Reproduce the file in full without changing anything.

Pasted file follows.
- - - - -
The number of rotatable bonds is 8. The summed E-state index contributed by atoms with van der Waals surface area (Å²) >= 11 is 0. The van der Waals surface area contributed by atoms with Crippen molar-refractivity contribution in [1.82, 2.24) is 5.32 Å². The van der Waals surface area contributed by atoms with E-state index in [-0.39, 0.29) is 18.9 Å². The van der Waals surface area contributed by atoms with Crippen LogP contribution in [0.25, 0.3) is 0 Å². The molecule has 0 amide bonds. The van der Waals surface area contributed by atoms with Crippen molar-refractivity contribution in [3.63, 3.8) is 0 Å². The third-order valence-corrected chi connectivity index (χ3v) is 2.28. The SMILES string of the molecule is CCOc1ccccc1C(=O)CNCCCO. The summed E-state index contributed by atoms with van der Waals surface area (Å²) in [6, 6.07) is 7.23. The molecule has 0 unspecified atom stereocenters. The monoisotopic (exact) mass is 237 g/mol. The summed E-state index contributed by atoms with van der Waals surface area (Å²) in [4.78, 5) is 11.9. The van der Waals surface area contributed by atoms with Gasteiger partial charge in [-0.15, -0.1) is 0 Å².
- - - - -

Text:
The number of rotatable bonds is 8. The summed E-state index contributed by atoms with van der Waals surface area (Å²) >= 11 is 0. The van der Waals surface area contributed by atoms with Crippen molar-refractivity contribution in [1.82, 2.24) is 5.32 Å². The van der Waals surface area contributed by atoms with E-state index in [-0.39, 0.29) is 18.9 Å². The van der Waals surface area contributed by atoms with Crippen LogP contribution in [0.25, 0.3) is 0 Å². The molecule has 0 amide bonds. The van der Waals surface area contributed by atoms with Crippen molar-refractivity contribution in [3.63, 3.8) is 0 Å². The third-order valence-corrected chi connectivity index (χ3v) is 2.28. The SMILES string of the molecule is CCOc1ccccc1C(=O)CNCCCO. The summed E-state index contributed by atoms with van der Waals surface area (Å²) in [6, 6.07) is 7.23. The molecule has 0 unspecified atom stereocenters. The monoisotopic (exact) mass is 237 g/mol. The summed E-state index contributed by atoms with van der Waals surface area (Å²) in [4.78, 5) is 11.9. The van der Waals surface area contributed by atoms with Gasteiger partial charge in [-0.15, -0.1) is 0 Å².